Sedum morganianum - Burro’s tail

Sedum morganianum - Burro’s tail

Sedum morganianum, or Burro’s tail, is a succulent perennial plant native to Mexico. The spindle-shaped leaves are about 1.25 inches (3.2 cm) long and have a grey-green cast to them. Pendulous branches may reach 3 feet or more. They are great plants for hanging baskets. Theses plants are hardy outside in USDA zones 9-11.

Blooming: In late spring the plants bloom in our greenhouse in terminal inflorescences. The flowers are reddish pink and are up to 0.50 inches (1.3 cm) long by 0.50 inches (1.3 cm) wide. The flowers present a striking contrast with the silver green foliage and are very showy.

Culture: Sedum morganianum need warm temperatures and full sun to partial shade. In the greenhouse, we use a soil mix consisting of equal parts of loam and sand with small gravel added to increase drainage. During the growing season (March to October), they are watered on a weekly basis, and the soil should be allowed to dry thoroughly in between waterings. Fertilizer is applied only once during the growing season. During the dormancy period (November to March), water is only applied to keep the leaves from shriveling. Since I first wrote about Sedum morganianum in 2001, I have been trying to get the plants to bloom. We moved the plants to a cool room with the night time temperatures run at 48° F (9°C) and day time temps run about 55°F ( 13°C). In early March as daytime temperatures start to warm up, we started giving them more water on a regular basis and fertilized them with a 15-30-15 fertilizer diluted to ½ the strength recommended on the label. Plants are only fertilized once during this period. As nighttime temps warm up, you can tell a difference in the plants. By the end of April, the plants start to make their inflorescences and are starting to show color. This has happened 2 years in a row now and I think we have found the way to force them to bloom. Also, a lot of readers have been asking why leaves are dropping off of plants. I found out that this was due to damage by the sharp edges of handing baskets cutting into the heavy stems. I recommend using split water hose over the edges of your hanging basket to prevent damage to the stem as its weight bears down on the edge of the basket.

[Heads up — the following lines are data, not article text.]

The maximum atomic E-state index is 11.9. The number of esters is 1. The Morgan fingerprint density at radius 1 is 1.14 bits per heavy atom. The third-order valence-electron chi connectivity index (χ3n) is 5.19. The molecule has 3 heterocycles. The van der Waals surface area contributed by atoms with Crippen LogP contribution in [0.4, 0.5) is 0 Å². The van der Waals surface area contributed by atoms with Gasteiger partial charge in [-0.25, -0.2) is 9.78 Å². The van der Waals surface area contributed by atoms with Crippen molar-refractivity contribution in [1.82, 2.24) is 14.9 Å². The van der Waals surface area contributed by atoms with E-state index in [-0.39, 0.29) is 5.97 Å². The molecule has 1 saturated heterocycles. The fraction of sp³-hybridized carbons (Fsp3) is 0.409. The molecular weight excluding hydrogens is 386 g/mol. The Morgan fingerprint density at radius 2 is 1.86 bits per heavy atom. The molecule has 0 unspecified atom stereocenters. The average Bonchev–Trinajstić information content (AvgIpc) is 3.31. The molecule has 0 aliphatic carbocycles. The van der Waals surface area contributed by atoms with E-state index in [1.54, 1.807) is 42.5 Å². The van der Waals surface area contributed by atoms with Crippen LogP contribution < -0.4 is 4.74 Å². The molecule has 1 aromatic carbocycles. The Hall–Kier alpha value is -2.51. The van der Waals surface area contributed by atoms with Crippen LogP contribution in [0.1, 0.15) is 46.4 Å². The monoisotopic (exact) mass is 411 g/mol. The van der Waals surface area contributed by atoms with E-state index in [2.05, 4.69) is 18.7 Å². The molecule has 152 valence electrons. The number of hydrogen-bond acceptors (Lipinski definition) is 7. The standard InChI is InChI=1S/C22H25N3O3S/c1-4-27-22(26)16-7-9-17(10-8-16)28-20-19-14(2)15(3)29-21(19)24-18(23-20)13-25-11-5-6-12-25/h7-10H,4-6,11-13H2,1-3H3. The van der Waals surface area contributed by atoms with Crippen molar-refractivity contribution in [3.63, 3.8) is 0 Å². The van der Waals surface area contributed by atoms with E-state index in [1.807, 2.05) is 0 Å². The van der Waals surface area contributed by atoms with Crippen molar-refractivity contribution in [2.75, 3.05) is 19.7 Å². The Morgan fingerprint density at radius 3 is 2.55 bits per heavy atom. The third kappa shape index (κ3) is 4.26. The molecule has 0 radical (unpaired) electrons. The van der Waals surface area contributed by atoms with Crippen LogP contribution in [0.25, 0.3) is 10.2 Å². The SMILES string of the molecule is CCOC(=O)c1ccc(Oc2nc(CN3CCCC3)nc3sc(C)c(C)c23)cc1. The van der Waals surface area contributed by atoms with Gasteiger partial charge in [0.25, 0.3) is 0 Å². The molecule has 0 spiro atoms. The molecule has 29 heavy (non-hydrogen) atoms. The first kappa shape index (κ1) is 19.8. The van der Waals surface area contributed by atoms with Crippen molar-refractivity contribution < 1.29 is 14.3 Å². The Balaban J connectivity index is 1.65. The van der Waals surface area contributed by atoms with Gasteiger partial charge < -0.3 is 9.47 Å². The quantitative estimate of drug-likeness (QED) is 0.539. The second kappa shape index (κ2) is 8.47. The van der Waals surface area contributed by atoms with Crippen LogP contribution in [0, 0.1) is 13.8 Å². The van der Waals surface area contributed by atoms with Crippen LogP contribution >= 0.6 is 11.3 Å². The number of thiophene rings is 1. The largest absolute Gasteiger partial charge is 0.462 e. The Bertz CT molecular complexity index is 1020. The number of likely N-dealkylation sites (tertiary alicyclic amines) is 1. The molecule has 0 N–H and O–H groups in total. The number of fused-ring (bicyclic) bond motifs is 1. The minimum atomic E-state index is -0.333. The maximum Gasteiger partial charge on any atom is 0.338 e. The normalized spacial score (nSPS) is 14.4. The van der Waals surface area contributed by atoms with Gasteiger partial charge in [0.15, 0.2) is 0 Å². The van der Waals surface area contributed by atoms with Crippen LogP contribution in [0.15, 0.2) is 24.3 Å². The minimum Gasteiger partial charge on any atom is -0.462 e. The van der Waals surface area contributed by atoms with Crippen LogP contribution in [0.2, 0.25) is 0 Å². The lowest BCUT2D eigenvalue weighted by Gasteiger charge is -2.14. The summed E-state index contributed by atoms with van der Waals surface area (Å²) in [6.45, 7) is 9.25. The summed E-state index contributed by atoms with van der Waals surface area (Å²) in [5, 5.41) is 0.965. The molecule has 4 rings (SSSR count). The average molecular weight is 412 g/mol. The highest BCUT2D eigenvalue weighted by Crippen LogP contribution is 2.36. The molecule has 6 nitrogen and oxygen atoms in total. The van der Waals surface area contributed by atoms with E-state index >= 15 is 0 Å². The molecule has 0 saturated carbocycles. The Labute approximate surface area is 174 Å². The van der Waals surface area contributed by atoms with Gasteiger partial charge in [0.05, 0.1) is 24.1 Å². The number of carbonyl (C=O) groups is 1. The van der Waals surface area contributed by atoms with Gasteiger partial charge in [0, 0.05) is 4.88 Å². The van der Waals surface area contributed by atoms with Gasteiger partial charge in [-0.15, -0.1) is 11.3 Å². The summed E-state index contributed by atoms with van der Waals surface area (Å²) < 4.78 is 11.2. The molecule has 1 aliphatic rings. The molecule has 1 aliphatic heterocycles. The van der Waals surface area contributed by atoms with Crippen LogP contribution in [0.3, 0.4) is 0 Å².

Propagation: Sedum morganianum plants are propagated by division, leaf cuttings and stem cuttings.

Sedum morganianum was featured as Plant of the Week April 21-27, 2006.

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Cal's Plant of the Week was provided as a service by the University of Oklahoma Department of Microbiology & Plant Biology and specifically Cal Lemke, who used to be OU's botany greenhouse grower and an avid gardener at home as well. If the above links don't work, then try the overview site. You may also like to look at the thumbnail index. ©1998-2012 All rights reserved.